It was a bust. 

How New Roads Create More Congestion – Changing the way we think about reducing congestion.

But… Transit might not solve it either. 

But more buses and trains won’t reduce congestion, he added, because regardless of how many drivers switch to transit, other drivers will fill the vacuum.

In the end, America’s infrastructure must take a higher order of priority. 

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Stupor Bowl

image from BikeJerks

details from bikelove:

Friday February 5th:
Pre-registration 7:00pm-10:00pm @ The Nomad(501 Cedar Ave S)
Bands to follow

Saturday February 6th:
Registration 10:00am-1:00pm @ One on One Bike Studio(117 Washington Ave N)
Race starts at 2:00pm

The Stupor Bowl is this Saturday, February 6th and is put on by the fine folks of the Minneapolis Bike Messenger Association.  Here are some links to learn more about this event.

This event is the largest and longest running alleycat in the midwest.  It is huge.  Come out and ride!

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Charged Team – Fixed

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University Avenue User’s Manual

Right off the bat, wag of the finger (WOTF) to the two mountain bike riders that looked at me like I was retarded when I shouted “wrong way!”  You(1): 12:00PM, riding against the grain of traffic, on street in bike lane, and when I shouted from 5 feet to your left, you smiled slyly like no one but you knew what you were doing.  You(2): 12:40PM, riding against the grain of traffic, on the street on the opposite side of the road from the bike lane, back tire severely low in PSI, and when I implied that 4th street has westbound traffic AND A BIKE LANE, while you slowly bounced by, there was a look in my direction and no execution.  ME(1): Waiting for the light to turn green to go north on 10th Ave.  Me(2): Waiting for the light to turn green to turn left from 10th ave to University Ave.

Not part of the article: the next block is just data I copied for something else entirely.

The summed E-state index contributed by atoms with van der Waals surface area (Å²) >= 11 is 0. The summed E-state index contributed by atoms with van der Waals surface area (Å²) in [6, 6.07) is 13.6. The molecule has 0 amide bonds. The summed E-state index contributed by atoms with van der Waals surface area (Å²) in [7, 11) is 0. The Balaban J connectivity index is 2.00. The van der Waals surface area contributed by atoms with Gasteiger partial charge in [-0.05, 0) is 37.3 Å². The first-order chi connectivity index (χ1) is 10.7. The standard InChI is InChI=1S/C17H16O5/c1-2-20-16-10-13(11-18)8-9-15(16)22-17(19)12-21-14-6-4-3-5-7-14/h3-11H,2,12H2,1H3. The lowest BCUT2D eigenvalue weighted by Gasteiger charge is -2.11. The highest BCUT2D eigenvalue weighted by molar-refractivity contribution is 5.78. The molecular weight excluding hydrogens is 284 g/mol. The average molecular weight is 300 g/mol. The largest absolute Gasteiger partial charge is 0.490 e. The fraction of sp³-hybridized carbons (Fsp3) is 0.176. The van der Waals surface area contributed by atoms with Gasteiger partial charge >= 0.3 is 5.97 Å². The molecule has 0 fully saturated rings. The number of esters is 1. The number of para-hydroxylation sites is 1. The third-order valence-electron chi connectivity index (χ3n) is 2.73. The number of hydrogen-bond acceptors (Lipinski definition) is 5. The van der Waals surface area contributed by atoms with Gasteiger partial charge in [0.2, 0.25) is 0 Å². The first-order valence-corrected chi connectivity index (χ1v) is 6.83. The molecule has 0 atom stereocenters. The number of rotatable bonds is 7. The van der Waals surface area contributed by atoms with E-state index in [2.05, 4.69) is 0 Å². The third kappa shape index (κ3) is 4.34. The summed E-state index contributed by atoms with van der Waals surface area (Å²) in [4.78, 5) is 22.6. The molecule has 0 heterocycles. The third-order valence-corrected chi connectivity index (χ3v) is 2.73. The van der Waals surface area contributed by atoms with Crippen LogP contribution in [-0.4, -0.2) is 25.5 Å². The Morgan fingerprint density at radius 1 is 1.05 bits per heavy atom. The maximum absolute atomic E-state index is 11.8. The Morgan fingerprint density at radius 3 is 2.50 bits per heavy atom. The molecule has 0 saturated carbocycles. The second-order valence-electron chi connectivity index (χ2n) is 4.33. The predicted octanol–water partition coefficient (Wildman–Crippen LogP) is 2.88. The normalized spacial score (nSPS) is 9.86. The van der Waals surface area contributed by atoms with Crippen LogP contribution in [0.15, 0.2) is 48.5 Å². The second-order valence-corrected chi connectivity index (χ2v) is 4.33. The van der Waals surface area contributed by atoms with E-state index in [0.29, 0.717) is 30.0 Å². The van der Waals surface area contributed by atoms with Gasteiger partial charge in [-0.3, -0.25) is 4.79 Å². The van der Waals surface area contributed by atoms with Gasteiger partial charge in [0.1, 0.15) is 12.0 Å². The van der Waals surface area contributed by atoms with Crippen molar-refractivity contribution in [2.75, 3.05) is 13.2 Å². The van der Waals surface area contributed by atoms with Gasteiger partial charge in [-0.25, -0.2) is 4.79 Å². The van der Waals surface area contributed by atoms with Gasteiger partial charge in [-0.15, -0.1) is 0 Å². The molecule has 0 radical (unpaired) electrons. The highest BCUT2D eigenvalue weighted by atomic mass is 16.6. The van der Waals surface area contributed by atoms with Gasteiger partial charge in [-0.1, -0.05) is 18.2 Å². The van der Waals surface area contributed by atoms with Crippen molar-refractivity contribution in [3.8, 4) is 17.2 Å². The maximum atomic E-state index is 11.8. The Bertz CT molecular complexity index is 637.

Salmon.  Listen.  I have been fairly understanding so far, I never said anything to you before besides scowling and shaking my head to myself but now there will be no amnesty.  If I am riding in the University bike lane and you salmon your way toward me (acting like a salmon, riding upstream, get it?), I will be forced to make loud noises drawing attention to you and then give you no space to pass safely along the curb.  Please, you deal with the oncoming traffic and then reevaluate the decision to not go one block north to a legal bike lane.

Don’t get me wrong, I love the biking on campus and I love to see everyone out later and later into the year, but some people really put a bad taste in my mouth in regards to the typical mountain bike rider, which comprises the majority of riders on campus.  Keep pedaling around campus, but expect to follow the laws and use correct discretion, it makes the world much more enjoyable for all– driver, biker, walker and those friendly squirrels on campus.

On the bicycle note, I have new ride.  If you see a Spaulding “Blade” with a MPLS bikelove spokecard, that is me, say hello.  Say hello to me, if I am by the bike, don’t say hello to the bike.  Well… maybe the bike would appreciate it.  It is inevitable, if you read this that you will be evaluating my bike etiquette on the road, hopefully I am up to where my standard is set.  Well, at least my bike tire is correctly inflated, got that going for me.